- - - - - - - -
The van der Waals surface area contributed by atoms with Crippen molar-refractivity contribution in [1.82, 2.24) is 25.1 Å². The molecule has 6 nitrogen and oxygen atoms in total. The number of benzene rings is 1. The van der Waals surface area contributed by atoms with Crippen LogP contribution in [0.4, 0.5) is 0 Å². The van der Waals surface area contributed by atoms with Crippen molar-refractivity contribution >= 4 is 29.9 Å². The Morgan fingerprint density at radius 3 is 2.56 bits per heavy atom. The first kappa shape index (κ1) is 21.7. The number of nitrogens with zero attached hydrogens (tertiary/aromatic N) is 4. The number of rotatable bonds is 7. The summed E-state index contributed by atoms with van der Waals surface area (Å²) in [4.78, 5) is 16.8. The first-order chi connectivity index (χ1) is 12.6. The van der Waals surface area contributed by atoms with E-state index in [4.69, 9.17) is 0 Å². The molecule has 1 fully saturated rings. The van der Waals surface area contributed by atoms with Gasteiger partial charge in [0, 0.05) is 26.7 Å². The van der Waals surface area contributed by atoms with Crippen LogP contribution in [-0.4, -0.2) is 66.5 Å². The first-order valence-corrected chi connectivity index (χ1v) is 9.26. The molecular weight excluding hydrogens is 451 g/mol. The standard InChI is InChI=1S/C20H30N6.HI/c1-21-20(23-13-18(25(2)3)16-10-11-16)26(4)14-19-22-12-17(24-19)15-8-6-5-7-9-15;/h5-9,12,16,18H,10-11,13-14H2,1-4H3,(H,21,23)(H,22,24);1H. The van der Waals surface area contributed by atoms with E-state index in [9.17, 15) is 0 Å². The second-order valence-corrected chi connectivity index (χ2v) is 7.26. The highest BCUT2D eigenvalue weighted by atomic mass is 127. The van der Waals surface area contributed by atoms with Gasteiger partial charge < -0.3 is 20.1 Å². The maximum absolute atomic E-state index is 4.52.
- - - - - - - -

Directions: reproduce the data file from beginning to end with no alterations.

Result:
The van der Waals surface area contributed by atoms with Crippen molar-refractivity contribution in [1.82, 2.24) is 25.1 Å². The molecule has 6 nitrogen and oxygen atoms in total. The number of benzene rings is 1. The van der Waals surface area contributed by atoms with Crippen LogP contribution in [0.4, 0.5) is 0 Å². The van der Waals surface area contributed by atoms with Crippen molar-refractivity contribution >= 4 is 29.9 Å². The Morgan fingerprint density at radius 3 is 2.56 bits per heavy atom. The first kappa shape index (κ1) is 21.7. The number of nitrogens with zero attached hydrogens (tertiary/aromatic N) is 4. The number of rotatable bonds is 7. The summed E-state index contributed by atoms with van der Waals surface area (Å²) in [4.78, 5) is 16.8. The first-order chi connectivity index (χ1) is 12.6. The van der Waals surface area contributed by atoms with E-state index in [4.69, 9.17) is 0 Å². The molecule has 1 fully saturated rings. The van der Waals surface area contributed by atoms with Gasteiger partial charge in [0, 0.05) is 26.7 Å². The van der Waals surface area contributed by atoms with Crippen LogP contribution in [-0.4, -0.2) is 66.5 Å². The first-order valence-corrected chi connectivity index (χ1v) is 9.26. The molecular weight excluding hydrogens is 451 g/mol. The standard InChI is InChI=1S/C20H30N6.HI/c1-21-20(23-13-18(25(2)3)16-10-11-16)26(4)14-19-22-12-17(24-19)15-8-6-5-7-9-15;/h5-9,12,16,18H,10-11,13-14H2,1-4H3,(H,21,23)(H,22,24);1H. The van der Waals surface area contributed by atoms with E-state index in [9.17, 15) is 0 Å². The second-order valence-corrected chi connectivity index (χ2v) is 7.26. The highest BCUT2D eigenvalue weighted by atomic mass is 127. The van der Waals surface area contributed by atoms with Gasteiger partial charge < -0.3 is 20.1 Å². The maximum absolute atomic E-state index is 4.52.